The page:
2. Function Arguments Specification
Passing Arguments by Value/Pointer/Reference
C++ offers a unique advantage by enabling direct manipulation with computer memory, providing greater flexibility in our programs. The following discussion will explore three methods of passing function arguments from a memory perspective.
Pass by value
In the previous section, we discussed variable scopes and established that variables created within a function are only accessible within that function. This concept remains true even when passing arguments to a function. Variables declared in the function signature have local scope; they are passed by value, meaning their values are copied into the function and stored in separate variables (remember our library book example to understand it).
Pass by pointer
It's not always good to pass arguments by value. Firstly, passing a copy consumes additional memory. Secondly, there are situations where it's necessary to modify the variable inside a function without relying on a return statement. In such cases, using a pointer to pass the variable is more appropriate.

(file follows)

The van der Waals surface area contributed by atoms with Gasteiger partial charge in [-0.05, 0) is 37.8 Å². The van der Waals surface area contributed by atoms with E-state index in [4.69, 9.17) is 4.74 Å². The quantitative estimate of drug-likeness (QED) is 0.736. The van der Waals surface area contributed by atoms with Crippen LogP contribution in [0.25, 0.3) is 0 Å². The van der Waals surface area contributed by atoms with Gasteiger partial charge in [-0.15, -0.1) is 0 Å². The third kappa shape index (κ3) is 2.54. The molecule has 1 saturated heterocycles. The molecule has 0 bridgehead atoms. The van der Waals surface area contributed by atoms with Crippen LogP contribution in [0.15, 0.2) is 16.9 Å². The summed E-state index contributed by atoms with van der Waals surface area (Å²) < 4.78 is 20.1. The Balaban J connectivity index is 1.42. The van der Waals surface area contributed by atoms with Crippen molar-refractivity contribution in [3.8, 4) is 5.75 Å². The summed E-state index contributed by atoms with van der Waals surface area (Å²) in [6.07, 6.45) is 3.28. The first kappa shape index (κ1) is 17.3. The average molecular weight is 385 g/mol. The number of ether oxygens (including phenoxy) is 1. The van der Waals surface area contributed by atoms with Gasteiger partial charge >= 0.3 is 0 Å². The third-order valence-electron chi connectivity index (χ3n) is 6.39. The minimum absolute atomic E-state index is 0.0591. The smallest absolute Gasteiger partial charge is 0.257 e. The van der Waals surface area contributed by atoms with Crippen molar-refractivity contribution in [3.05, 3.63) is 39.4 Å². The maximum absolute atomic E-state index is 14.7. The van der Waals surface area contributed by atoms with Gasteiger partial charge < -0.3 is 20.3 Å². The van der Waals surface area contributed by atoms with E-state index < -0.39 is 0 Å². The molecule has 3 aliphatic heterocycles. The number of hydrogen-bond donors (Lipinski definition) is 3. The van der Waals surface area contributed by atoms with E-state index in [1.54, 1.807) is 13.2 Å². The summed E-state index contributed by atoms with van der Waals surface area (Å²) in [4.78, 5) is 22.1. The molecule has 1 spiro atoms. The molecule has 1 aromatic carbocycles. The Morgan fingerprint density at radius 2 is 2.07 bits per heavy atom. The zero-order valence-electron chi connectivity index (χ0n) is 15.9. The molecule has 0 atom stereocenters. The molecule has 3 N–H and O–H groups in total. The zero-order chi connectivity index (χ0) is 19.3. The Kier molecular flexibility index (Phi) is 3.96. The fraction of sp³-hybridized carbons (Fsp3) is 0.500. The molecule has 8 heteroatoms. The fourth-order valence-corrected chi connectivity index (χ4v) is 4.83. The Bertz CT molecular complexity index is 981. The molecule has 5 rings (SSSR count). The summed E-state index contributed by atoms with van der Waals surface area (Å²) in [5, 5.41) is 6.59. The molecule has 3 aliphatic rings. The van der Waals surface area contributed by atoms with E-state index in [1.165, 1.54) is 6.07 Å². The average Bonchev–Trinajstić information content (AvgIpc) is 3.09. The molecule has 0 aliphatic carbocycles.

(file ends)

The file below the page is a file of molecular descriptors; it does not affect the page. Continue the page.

Passing a variable by pointer in C++ as a function argument involves passing the memory address of the variable rather than its actual value.
Passing by pointer is done using pointers (
* operator) in function parameters.
int*type specifier inside the function signature which means the following: the
numPtrargument is the memory address of the variable with type
main()function, we use the
&numberconstruction to pass the address of the
numbervariable as the function argument.
Pass by reference
In C++, passing by reference means passing the memory address of a variable directly to a function, allowing the function to modify the original variable's value without any additional operations (like dereferencing pointer using the
Passing by reference is done using references (
& operator) in function parameters.
In general, passing by reference is very similar to passing by pointer, but there are two important differences:
- we don't need to use dereferencing (
*) inside the function when passing by reference to use the variable (as a result, we have direct access to the corresponding variable).
- we don't need to use the "address-of" operator (
&) to pass the reference of the variable as an argument of the function when calling it (but we still have to use the
&operator instead of
*in the function signature).
|Aspect||Pass by Value||Pass by Pointer||Pass by Reference|
|Memory Usage||Copies the value||Stores memory address||References original variable|
|Accessing Value||Directly accesses value||Requires dereferencing||Direct access, no dereference|
|Modification||Cannot modify original||Can modify through pointer||Can modify original directly|
Which method of passing arguments allows direct modification of the original variable inside a function?
Select the correct answer
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